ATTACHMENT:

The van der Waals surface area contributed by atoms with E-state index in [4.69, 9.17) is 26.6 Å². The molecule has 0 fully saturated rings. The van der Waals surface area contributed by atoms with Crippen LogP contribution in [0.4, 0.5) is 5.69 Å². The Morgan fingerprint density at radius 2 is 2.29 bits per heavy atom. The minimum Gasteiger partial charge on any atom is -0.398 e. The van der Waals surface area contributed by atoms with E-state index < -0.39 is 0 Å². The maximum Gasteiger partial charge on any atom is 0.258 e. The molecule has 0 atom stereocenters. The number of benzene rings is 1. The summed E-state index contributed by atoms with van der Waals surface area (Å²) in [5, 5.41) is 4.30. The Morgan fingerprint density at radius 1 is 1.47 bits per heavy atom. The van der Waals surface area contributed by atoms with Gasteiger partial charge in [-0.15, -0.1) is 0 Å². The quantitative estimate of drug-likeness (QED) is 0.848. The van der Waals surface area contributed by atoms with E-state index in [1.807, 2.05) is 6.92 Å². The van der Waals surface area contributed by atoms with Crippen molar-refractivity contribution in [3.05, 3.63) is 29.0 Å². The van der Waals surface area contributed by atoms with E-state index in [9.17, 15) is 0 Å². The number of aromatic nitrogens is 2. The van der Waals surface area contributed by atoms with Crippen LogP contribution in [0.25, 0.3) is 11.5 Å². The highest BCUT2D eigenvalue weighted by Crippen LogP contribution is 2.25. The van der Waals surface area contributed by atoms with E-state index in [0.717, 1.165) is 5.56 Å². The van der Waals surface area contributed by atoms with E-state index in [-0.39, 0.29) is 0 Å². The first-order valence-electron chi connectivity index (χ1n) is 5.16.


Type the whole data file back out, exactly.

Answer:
The van der Waals surface area contributed by atoms with E-state index in [4.69, 9.17) is 26.6 Å². The molecule has 0 fully saturated rings. The van der Waals surface area contributed by atoms with Crippen LogP contribution in [0.4, 0.5) is 5.69 Å². The Morgan fingerprint density at radius 2 is 2.29 bits per heavy atom. The minimum Gasteiger partial charge on any atom is -0.398 e. The van der Waals surface area contributed by atoms with E-state index < -0.39 is 0 Å². The maximum Gasteiger partial charge on any atom is 0.258 e. The molecule has 0 atom stereocenters. The number of benzene rings is 1. The summed E-state index contributed by atoms with van der Waals surface area (Å²) in [5, 5.41) is 4.30. The Morgan fingerprint density at radius 1 is 1.47 bits per heavy atom. The van der Waals surface area contributed by atoms with Gasteiger partial charge in [-0.15, -0.1) is 0 Å². The quantitative estimate of drug-likeness (QED) is 0.848. The van der Waals surface area contributed by atoms with E-state index in [1.807, 2.05) is 6.92 Å². The van der Waals surface area contributed by atoms with Crippen molar-refractivity contribution in [3.05, 3.63) is 29.0 Å². The van der Waals surface area contributed by atoms with E-state index in [9.17, 15) is 0 Å². The number of aromatic nitrogens is 2. The van der Waals surface area contributed by atoms with Crippen LogP contribution in [0.25, 0.3) is 11.5 Å². The highest BCUT2D eigenvalue weighted by Crippen LogP contribution is 2.25. The van der Waals surface area contributed by atoms with E-state index in [0.717, 1.165) is 5.56 Å². The van der Waals surface area contributed by atoms with E-state index in [-0.39, 0.29) is 0 Å². The first-order valence-electron chi connectivity index (χ1n) is 5.16.